After a brief wait everyone came into the room and began recording what was going on.  This is where your comical defenses kick in and force you to say something like, “jeez doc, how about dinner and a movie first?”  They’d heard it before.  The anesthesiologist said, “Okay, this will tingle a bit in your arm.”  Then there was a tingle in my arm and my head felt light as a feather.  “Mmmmm…back to the 60’s,” I said quoting Paul Senior from American Chopper.  “The 60’s?” Someone far away asked.  I replied, “Hmm?  Oh…its a quote from…mmmm…good night.”  And then I slept.  Propofol  Time did not stop or get disjointed, I simply slept for 30 minutes.  The nurses and Kate woke me up back in the recovery area.  There was Max, smiling away at me.  I was groggy and still spinning a bit, like getting woken up from deep REM sleep in the middle of the night and being asked important questions that don’t seem to make any sense at the time.  “Don’t drink alcohol, operate machinery, or carry the baby for the rest of the day…” the nurse told me.  I was mostly awake now.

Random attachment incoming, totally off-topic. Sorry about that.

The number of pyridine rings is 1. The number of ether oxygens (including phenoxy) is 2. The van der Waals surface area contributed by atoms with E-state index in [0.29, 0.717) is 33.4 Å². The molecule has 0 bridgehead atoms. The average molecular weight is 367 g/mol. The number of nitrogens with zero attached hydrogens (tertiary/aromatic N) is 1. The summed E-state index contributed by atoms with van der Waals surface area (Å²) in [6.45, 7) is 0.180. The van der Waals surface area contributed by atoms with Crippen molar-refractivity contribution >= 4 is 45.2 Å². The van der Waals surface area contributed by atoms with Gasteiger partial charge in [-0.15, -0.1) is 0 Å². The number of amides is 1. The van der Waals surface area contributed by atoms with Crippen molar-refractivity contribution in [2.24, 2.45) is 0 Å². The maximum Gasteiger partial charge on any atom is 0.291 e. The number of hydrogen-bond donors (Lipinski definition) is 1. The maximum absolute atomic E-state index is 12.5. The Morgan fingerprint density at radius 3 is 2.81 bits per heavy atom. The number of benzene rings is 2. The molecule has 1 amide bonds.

Then I got escorted to the front door of the lobby in a wheel chair where Kate and Max were waiting in the car to pick me up (you must have a driver pick you up) and home we went.  A few hours later I was eating mashed potatoes, chicken, and of course rice with spinach.  Later that day I felt fine.  Today (day after) I feel 100%.  This was super easy.  So if you think you should get one, have been told you need one, or are over 40…stop procrastinating.  Its easy.  …And because it wouldn’t be appropriate to have something TOO serious on my blog I will tell you that the nurse greatly encouraged me to ” …pass gas as often as possible…” after the procedure…so I’ve been walking around the house practically bug-bombing it for the past 24 hours and saying “Doctor’s orders!”

2 thoughts on “The Ins And Outs Of A Colonoscopy

    1. If you have no family history of problems than it is recommended to have it done by 50. If you have any medical history or family history that suggests you may be at minor risk it is suggested to have one by 40. If you are at high risk it is suggested you have one by 25. I had my first endoscopy when I was 22 to investigate a hiatal hernia and then the colonoscopy at 26. My endoscopy was helpful in diagnosing my reflux and during my colonoscopy at 26 I had a polyp removed…very glad I did it.